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The Calculus of Violence: How Americans Fought the Civil War by Aaron Sheehan-Dean (review)

The Calculus of Violence: How Americans Fought the Civil War by Aaron Sheehan-Dean (review) as a group they resisted emancipation as a dangerous deviation from the pure original goal of preserving the Union that had granted this largely immigrant community key political rights. But they also saw the Union war in instrumental terms, for “Union victory would ‘keep aloft the banner of democracy’ abroad,” notably in Ireland. And their participation in the Union armed forces would allow them “to dispel concerns about their reli- gion” among hostile Protestants (91). Moreover, Kurtz’s essay effectively demonstrates just how divided among itself this religious community was. Fellow immigrant Lieber likewise saw the Union’s vital importance in the context of the global struggle for liberty. But as Dilbeck sums it up, he also argued that “the only Union worth saving was a Union saved by a justly waged war, one waged in accordance with the highest ideals of a free and enlightened people” (159). In light of all this variety and division, many readers may rightly wonder what held the Unionist coalition together, or even whether it ultimately held together. After all, by 1864 Bates found his position in an increasingly radical Lincoln administration untenable. In the introduction, Gallagher and Varon attempt to identify “three core convictions” http://www.deepdyve.com/assets/images/DeepDyve-Logo-lg.png The Journal of the Civil War Era University of North Carolina Press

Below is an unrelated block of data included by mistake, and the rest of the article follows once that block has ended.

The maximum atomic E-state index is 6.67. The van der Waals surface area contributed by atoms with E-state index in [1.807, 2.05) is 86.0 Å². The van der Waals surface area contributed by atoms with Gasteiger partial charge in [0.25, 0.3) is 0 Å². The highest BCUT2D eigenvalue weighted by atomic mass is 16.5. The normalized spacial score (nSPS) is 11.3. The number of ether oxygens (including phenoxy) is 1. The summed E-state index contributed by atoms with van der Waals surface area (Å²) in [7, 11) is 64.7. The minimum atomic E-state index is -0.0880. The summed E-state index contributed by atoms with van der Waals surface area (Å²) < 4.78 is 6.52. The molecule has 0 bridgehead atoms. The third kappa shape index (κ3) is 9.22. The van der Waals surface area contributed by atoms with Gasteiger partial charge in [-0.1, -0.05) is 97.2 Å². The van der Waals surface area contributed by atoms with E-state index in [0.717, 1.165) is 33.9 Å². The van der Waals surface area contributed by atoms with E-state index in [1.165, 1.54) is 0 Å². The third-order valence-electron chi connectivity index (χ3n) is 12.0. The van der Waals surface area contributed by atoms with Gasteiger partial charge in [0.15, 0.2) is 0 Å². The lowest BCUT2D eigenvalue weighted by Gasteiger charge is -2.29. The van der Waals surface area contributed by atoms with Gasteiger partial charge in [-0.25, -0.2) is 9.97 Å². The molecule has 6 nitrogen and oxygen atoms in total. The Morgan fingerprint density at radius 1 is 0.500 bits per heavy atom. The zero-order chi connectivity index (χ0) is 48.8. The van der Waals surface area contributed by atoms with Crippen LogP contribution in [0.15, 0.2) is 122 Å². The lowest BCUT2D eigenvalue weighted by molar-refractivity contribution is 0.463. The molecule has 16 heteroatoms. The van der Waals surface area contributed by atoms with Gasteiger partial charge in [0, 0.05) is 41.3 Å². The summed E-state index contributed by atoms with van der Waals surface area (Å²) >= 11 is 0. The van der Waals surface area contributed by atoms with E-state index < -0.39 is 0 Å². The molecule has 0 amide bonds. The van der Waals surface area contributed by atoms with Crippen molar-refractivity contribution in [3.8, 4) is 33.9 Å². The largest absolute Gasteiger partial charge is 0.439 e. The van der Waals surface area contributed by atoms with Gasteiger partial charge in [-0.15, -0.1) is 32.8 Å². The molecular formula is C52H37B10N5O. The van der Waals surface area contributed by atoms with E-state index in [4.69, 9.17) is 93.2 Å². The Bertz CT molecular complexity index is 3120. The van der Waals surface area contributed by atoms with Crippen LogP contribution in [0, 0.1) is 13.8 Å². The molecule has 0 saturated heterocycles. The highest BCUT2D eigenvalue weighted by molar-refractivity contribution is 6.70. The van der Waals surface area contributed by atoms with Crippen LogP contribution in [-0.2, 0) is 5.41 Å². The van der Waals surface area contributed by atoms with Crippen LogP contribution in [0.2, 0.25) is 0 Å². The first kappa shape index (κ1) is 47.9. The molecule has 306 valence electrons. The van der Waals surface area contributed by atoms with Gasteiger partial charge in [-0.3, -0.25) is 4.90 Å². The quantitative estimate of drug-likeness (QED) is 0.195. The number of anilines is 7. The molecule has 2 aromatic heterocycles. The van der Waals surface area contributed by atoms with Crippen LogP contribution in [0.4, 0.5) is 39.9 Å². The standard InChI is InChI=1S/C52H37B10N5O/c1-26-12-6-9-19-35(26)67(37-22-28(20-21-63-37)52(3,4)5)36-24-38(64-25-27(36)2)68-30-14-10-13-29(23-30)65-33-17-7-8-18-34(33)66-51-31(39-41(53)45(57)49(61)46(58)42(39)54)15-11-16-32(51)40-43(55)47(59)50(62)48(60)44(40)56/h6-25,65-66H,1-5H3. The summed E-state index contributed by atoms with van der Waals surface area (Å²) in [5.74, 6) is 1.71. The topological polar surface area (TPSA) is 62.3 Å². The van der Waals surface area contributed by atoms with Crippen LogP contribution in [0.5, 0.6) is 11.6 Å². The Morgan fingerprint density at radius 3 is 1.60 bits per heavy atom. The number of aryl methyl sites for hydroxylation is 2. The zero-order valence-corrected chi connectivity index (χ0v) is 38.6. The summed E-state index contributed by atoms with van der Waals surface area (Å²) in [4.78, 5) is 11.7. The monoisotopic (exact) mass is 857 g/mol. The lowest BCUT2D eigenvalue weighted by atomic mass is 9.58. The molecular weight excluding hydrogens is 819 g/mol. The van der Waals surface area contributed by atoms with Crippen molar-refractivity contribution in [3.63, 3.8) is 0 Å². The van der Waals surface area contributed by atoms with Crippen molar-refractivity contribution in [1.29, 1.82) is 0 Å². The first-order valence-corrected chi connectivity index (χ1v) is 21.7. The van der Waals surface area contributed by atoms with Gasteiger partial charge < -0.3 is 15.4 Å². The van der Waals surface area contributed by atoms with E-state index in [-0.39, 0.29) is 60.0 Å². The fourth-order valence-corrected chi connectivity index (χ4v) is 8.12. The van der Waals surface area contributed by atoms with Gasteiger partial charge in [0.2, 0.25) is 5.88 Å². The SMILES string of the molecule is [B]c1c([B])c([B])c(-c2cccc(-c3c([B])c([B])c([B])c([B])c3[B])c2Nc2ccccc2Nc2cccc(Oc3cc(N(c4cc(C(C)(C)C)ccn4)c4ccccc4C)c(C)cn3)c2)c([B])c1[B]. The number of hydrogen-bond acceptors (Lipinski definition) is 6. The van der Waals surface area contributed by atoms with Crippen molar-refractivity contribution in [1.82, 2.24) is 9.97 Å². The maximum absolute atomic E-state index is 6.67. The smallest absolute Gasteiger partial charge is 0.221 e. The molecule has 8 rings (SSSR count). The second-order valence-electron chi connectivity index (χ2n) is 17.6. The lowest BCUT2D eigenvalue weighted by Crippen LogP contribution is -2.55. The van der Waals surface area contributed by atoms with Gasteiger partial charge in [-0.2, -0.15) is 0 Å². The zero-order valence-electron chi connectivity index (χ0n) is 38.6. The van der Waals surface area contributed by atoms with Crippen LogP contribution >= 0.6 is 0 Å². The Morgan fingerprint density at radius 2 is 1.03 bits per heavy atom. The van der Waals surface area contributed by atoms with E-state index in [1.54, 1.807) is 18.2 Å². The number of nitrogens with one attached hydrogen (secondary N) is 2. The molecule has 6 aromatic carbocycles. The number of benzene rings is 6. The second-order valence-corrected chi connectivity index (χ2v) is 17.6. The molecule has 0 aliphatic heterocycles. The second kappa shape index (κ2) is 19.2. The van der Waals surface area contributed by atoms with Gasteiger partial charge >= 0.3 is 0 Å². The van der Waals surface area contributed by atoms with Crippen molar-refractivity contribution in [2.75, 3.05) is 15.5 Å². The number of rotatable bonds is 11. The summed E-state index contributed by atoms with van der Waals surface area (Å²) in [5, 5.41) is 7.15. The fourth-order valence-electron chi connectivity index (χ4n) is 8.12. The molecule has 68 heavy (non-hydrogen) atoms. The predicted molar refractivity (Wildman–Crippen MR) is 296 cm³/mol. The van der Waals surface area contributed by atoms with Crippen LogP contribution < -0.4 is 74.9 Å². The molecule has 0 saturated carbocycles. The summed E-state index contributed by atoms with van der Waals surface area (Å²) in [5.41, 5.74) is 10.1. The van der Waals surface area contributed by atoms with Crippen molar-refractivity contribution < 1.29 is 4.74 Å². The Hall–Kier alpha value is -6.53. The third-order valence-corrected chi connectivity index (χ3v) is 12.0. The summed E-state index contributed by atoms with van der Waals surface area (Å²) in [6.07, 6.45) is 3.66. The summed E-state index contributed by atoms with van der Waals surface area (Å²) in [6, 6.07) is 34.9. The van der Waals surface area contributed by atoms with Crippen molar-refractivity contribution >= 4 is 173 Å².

The Calculus of Violence: How Americans Fought the Civil War by Aaron Sheehan-Dean (review)

The Journal of the Civil War Era , Volume 10 (3) – Aug 28, 2020

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Publisher
University of North Carolina Press
Copyright
Copyright @ The University of North Carolina Press
ISSN
2159-9807

Abstract

as a group they resisted emancipation as a dangerous deviation from the pure original goal of preserving the Union that had granted this largely immigrant community key political rights. But they also saw the Union war in instrumental terms, for “Union victory would ‘keep aloft the banner of democracy’ abroad,” notably in Ireland. And their participation in the Union armed forces would allow them “to dispel concerns about their reli- gion” among hostile Protestants (91). Moreover, Kurtz’s essay effectively demonstrates just how divided among itself this religious community was. Fellow immigrant Lieber likewise saw the Union’s vital importance in the context of the global struggle for liberty. But as Dilbeck sums it up, he also argued that “the only Union worth saving was a Union saved by a justly waged war, one waged in accordance with the highest ideals of a free and enlightened people” (159). In light of all this variety and division, many readers may rightly wonder what held the Unionist coalition together, or even whether it ultimately held together. After all, by 1864 Bates found his position in an increasingly radical Lincoln administration untenable. In the introduction, Gallagher and Varon attempt to identify “three core convictions”

Journal

The Journal of the Civil War EraUniversity of North Carolina Press

Published: Aug 28, 2020

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